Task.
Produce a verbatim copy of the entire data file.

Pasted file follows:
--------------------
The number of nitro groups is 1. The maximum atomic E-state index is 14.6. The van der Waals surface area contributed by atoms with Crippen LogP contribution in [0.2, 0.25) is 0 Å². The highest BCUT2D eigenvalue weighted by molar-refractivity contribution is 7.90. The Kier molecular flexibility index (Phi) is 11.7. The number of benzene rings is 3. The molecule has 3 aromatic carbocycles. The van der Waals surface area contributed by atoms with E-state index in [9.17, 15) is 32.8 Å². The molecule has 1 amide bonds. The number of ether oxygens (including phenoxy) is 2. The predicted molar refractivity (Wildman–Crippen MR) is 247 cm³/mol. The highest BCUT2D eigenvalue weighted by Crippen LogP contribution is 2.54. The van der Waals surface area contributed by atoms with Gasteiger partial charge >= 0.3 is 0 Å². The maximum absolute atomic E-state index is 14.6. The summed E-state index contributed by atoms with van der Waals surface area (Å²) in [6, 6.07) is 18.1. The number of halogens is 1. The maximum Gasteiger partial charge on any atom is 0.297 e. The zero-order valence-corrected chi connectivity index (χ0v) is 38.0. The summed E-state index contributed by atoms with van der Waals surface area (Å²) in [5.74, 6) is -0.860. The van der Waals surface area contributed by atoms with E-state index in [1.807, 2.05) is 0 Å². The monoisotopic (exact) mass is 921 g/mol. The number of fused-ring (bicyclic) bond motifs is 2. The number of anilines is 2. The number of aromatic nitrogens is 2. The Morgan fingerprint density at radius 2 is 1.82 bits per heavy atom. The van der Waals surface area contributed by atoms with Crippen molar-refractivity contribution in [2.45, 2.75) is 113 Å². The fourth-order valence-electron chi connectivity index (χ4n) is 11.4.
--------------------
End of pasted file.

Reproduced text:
The number of nitro groups is 1. The maximum atomic E-state index is 14.6. The van der Waals surface area contributed by atoms with Crippen LogP contribution in [0.2, 0.25) is 0 Å². The highest BCUT2D eigenvalue weighted by molar-refractivity contribution is 7.90. The Kier molecular flexibility index (Phi) is 11.7. The number of benzene rings is 3. The molecule has 3 aromatic carbocycles. The van der Waals surface area contributed by atoms with E-state index in [9.17, 15) is 32.8 Å². The molecule has 1 amide bonds. The number of ether oxygens (including phenoxy) is 2. The predicted molar refractivity (Wildman–Crippen MR) is 247 cm³/mol. The highest BCUT2D eigenvalue weighted by Crippen LogP contribution is 2.54. The van der Waals surface area contributed by atoms with Gasteiger partial charge >= 0.3 is 0 Å². The maximum absolute atomic E-state index is 14.6. The summed E-state index contributed by atoms with van der Waals surface area (Å²) in [6, 6.07) is 18.1. The number of halogens is 1. The maximum Gasteiger partial charge on any atom is 0.297 e. The zero-order valence-corrected chi connectivity index (χ0v) is 38.0. The summed E-state index contributed by atoms with van der Waals surface area (Å²) in [5.74, 6) is -0.860. The van der Waals surface area contributed by atoms with E-state index in [1.807, 2.05) is 0 Å². The monoisotopic (exact) mass is 921 g/mol. The number of fused-ring (bicyclic) bond motifs is 2. The number of anilines is 2. The number of aromatic nitrogens is 2. The Morgan fingerprint density at radius 2 is 1.82 bits per heavy atom. The van der Waals surface area contributed by atoms with Crippen molar-refractivity contribution in [2.45, 2.75) is 113 Å². The fourth-order valence-electron chi connectivity index (χ4n) is 11.4.